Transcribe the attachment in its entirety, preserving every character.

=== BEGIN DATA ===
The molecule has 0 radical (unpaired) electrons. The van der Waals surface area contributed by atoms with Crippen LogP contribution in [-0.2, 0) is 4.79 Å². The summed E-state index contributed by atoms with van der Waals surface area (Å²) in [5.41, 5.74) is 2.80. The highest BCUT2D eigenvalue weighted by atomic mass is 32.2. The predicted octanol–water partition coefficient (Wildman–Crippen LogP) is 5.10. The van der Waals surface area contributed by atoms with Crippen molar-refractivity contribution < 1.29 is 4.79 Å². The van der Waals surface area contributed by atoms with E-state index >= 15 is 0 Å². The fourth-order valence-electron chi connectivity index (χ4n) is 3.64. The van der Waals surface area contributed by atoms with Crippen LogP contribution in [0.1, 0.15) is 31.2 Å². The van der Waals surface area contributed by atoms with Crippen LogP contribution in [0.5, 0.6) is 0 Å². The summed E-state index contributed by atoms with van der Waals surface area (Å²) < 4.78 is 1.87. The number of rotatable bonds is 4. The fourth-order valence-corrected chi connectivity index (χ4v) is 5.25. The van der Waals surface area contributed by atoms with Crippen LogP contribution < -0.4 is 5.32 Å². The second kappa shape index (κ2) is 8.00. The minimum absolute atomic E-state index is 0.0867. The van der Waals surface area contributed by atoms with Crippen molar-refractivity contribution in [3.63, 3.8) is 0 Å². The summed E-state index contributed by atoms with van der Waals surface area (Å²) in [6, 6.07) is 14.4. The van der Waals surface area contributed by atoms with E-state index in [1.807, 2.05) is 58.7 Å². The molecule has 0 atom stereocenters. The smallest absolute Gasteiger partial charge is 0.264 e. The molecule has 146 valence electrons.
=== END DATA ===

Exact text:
The molecule has 0 radical (unpaired) electrons. The van der Waals surface area contributed by atoms with Crippen LogP contribution in [-0.2, 0) is 4.79 Å². The summed E-state index contributed by atoms with van der Waals surface area (Å²) in [5.41, 5.74) is 2.80. The highest BCUT2D eigenvalue weighted by atomic mass is 32.2. The predicted octanol–water partition coefficient (Wildman–Crippen LogP) is 5.10. The van der Waals surface area contributed by atoms with Crippen molar-refractivity contribution < 1.29 is 4.79 Å². The van der Waals surface area contributed by atoms with E-state index >= 15 is 0 Å². The fourth-order valence-electron chi connectivity index (χ4n) is 3.64. The van der Waals surface area contributed by atoms with Crippen LogP contribution in [0.1, 0.15) is 31.2 Å². The van der Waals surface area contributed by atoms with Crippen LogP contribution in [0.5, 0.6) is 0 Å². The summed E-state index contributed by atoms with van der Waals surface area (Å²) < 4.78 is 1.87. The number of rotatable bonds is 4. The fourth-order valence-corrected chi connectivity index (χ4v) is 5.25. The van der Waals surface area contributed by atoms with Crippen LogP contribution < -0.4 is 5.32 Å². The second kappa shape index (κ2) is 8.00. The minimum absolute atomic E-state index is 0.0867. The van der Waals surface area contributed by atoms with Crippen molar-refractivity contribution in [3.63, 3.8) is 0 Å². The summed E-state index contributed by atoms with van der Waals surface area (Å²) in [6, 6.07) is 14.4. The van der Waals surface area contributed by atoms with E-state index in [1.807, 2.05) is 58.7 Å². The molecule has 0 atom stereocenters. The smallest absolute Gasteiger partial charge is 0.264 e. The molecule has 146 valence electrons.